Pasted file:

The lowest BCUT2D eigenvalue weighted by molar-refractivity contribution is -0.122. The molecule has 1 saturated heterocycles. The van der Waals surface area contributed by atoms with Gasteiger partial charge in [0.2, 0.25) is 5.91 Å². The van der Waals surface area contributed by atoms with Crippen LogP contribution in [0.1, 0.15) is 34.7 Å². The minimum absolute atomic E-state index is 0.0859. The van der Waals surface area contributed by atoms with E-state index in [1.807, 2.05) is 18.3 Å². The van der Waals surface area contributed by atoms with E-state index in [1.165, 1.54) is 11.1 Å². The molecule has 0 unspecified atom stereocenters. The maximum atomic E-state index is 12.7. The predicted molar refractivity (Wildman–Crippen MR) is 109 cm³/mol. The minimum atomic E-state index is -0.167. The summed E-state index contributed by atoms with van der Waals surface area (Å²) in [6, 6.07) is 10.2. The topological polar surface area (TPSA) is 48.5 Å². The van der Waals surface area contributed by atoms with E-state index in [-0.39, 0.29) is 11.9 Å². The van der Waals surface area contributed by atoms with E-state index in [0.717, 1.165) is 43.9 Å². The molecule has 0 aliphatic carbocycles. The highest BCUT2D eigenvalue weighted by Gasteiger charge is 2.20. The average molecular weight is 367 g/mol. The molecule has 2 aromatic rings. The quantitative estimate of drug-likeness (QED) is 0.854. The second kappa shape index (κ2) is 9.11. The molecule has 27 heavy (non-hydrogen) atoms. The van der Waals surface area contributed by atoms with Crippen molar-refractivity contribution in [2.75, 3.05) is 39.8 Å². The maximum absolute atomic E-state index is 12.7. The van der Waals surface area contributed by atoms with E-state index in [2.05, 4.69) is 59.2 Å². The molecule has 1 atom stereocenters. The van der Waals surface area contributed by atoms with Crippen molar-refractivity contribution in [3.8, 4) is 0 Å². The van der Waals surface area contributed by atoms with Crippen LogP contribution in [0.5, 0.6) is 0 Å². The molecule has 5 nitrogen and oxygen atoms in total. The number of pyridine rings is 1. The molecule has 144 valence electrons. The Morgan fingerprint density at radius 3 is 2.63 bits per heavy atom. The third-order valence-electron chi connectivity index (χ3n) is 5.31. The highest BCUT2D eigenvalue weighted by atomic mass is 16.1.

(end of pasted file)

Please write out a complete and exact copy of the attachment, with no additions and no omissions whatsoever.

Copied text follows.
The lowest BCUT2D eigenvalue weighted by molar-refractivity contribution is -0.122. The molecule has 1 saturated heterocycles. The van der Waals surface area contributed by atoms with Gasteiger partial charge in [0.2, 0.25) is 5.91 Å². The van der Waals surface area contributed by atoms with Crippen LogP contribution in [0.1, 0.15) is 34.7 Å². The minimum absolute atomic E-state index is 0.0859. The van der Waals surface area contributed by atoms with E-state index in [1.807, 2.05) is 18.3 Å². The van der Waals surface area contributed by atoms with E-state index in [1.165, 1.54) is 11.1 Å². The molecule has 0 unspecified atom stereocenters. The maximum atomic E-state index is 12.7. The predicted molar refractivity (Wildman–Crippen MR) is 109 cm³/mol. The minimum atomic E-state index is -0.167. The summed E-state index contributed by atoms with van der Waals surface area (Å²) in [6, 6.07) is 10.2. The topological polar surface area (TPSA) is 48.5 Å². The van der Waals surface area contributed by atoms with E-state index in [-0.39, 0.29) is 11.9 Å². The van der Waals surface area contributed by atoms with E-state index in [0.717, 1.165) is 43.9 Å². The molecule has 0 aliphatic carbocycles. The highest BCUT2D eigenvalue weighted by Gasteiger charge is 2.20. The average molecular weight is 367 g/mol. The molecule has 2 aromatic rings. The quantitative estimate of drug-likeness (QED) is 0.854. The second kappa shape index (κ2) is 9.11. The molecule has 27 heavy (non-hydrogen) atoms. The van der Waals surface area contributed by atoms with Crippen molar-refractivity contribution in [2.75, 3.05) is 39.8 Å². The maximum absolute atomic E-state index is 12.7. The van der Waals surface area contributed by atoms with E-state index in [2.05, 4.69) is 59.2 Å². The molecule has 1 atom stereocenters. The van der Waals surface area contributed by atoms with Crippen molar-refractivity contribution in [3.8, 4) is 0 Å². The van der Waals surface area contributed by atoms with Crippen LogP contribution in [0.5, 0.6) is 0 Å². The molecule has 5 nitrogen and oxygen atoms in total. The number of pyridine rings is 1. The molecule has 144 valence electrons. The Morgan fingerprint density at radius 3 is 2.63 bits per heavy atom. The third-order valence-electron chi connectivity index (χ3n) is 5.31. The highest BCUT2D eigenvalue weighted by atomic mass is 16.1.